I build all these experiences at Pinterest with all the teams that I work with, and sometimes I’m like, “Do people really love that?” and we received this incredible letter, a really thoughtful note from someone who had seen this experience, and how it impacted their life. That was one of those moments where I was like, “Wow, we’re doing this. We can really build experiences that change people online.” That meant so much to me and to the team of getting this personal letter, this person didn’t have to do that. They just like, googled our address, wrote a handwritten note and sent it to the team. And that was like, I can make a career out of this thing.
I was also eight months pregnant at the time, so I was very emotional about the whole thing. But I was like, “Wow, I can be a mom, and I can do this.”
How do you typically deal with rejection at work?
I think that breaking down rejection into the bits and pieces of what you’re looking for, can really help to reframe your perspective, to help you achieve what you want, without it being kind of this gargantuan scary thing that’s happening to you in your life. How can you think about getting those opportunities in different places, or finding people to help you get those skills? For me, figuring out what skills I may need to build on can be a really interesting and fun learning opportunity, rather than an idea of rejection. I truly believe that everything happens for a reason, and you can learn from everything that happens in your life.
What’s the best piece of career advice you’ve personally received?
I remember struggling a lot with how to lead. I was telling my manager how I was trying to do things like someone else, and he said to me, “Annie, why don’t you just try to lead as yourself? Why don’t you think about leading using your own strengths and what you’re good at?” That really changed things quite a bit for me, because I struggled to be super confident and assertive in meetings. I am the kind of person that really leads through building relationships and connections. The fact that someone gave me the space and advice to really think that through, that I as a unique human being could lead a little bit differently, has really helped me in my career and in a lot of ways.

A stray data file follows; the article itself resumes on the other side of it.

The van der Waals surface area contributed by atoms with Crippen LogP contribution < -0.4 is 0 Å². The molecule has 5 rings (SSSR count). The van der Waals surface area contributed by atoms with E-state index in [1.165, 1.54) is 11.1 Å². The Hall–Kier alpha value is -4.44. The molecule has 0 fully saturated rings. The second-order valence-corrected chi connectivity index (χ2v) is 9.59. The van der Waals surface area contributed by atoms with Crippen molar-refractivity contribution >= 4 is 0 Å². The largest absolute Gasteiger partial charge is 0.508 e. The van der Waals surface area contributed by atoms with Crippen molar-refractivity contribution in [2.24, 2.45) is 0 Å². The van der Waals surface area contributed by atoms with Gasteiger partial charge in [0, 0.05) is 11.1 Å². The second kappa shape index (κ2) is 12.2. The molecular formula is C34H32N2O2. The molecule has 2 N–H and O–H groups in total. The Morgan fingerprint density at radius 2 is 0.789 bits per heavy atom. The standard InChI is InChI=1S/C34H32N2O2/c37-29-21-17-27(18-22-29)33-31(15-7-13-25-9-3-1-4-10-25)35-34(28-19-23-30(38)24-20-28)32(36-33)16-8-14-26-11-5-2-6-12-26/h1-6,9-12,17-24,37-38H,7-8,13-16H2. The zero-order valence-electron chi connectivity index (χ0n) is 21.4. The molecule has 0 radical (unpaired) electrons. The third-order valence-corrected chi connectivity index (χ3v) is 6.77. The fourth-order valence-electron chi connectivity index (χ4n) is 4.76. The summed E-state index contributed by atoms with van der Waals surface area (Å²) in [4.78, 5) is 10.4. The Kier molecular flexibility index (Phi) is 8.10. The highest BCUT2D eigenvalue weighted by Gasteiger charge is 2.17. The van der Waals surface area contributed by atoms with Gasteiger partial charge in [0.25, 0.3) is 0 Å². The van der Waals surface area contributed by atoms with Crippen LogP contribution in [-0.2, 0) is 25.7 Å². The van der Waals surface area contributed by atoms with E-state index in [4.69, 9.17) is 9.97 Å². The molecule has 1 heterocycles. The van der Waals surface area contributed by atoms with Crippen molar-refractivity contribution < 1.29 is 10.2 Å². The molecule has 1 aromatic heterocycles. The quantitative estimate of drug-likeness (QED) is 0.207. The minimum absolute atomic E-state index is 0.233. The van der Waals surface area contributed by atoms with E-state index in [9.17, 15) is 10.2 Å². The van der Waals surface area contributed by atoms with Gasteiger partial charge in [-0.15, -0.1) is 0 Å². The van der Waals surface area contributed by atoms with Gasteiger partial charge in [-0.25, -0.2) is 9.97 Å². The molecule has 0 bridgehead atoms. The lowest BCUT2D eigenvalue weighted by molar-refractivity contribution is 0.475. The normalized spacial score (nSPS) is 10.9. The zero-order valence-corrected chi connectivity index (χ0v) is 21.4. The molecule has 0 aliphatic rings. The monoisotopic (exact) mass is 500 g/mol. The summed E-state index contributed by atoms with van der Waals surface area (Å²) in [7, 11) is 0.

I use it a lot now, in my day to day as I mentor women and BIPOC folks within Pinterest. That’s like a passion of mine. How might I really help other people like me succeed in places like Pinterest, where we may not always feel super represented? We have to take that on for ourselves in a lot of ways, and no one’s going to fight for us if we don’t fight for ourselves.
What’s your biggest at-work challenge?
My biggest workplace challenge is balancing it all. As a mother, as a partner, as a woman, I feel like there is a lot of pressure to take on everything. I have grown up with a very specific mentality being the daughter of immigrants — you work hard. You support your family and I think that my biggest challenge has been figuring out, how do I balance the work side of things? How do I be there for my family and how do I be there for myself?
One of my greatest lessons learned about this last year and becoming a mom – really doing it remotely with not a lot of help – was that by taking time for myself, that 20 minutes in the morning that we’re talking about, I’m actually better at everything else, by setting that boundary. I’m a better person, I’m happier, I’m healthier. I figured out something that works for me and it gives me a break. And I don’t have to give 130% to everything I do every second of the day. Because if I give a little bit more to myself, I can be there a little bit more for everybody else.
After a successful productive day, what’s your favorite low-stakes treat?
Ice cream. Anything that has salted caramel in it.
If you weren’t in your current career, what would you be?
I love fashion. I think I’d be a creative director at a fashion brand.
Annie Ta’s Workday Essentials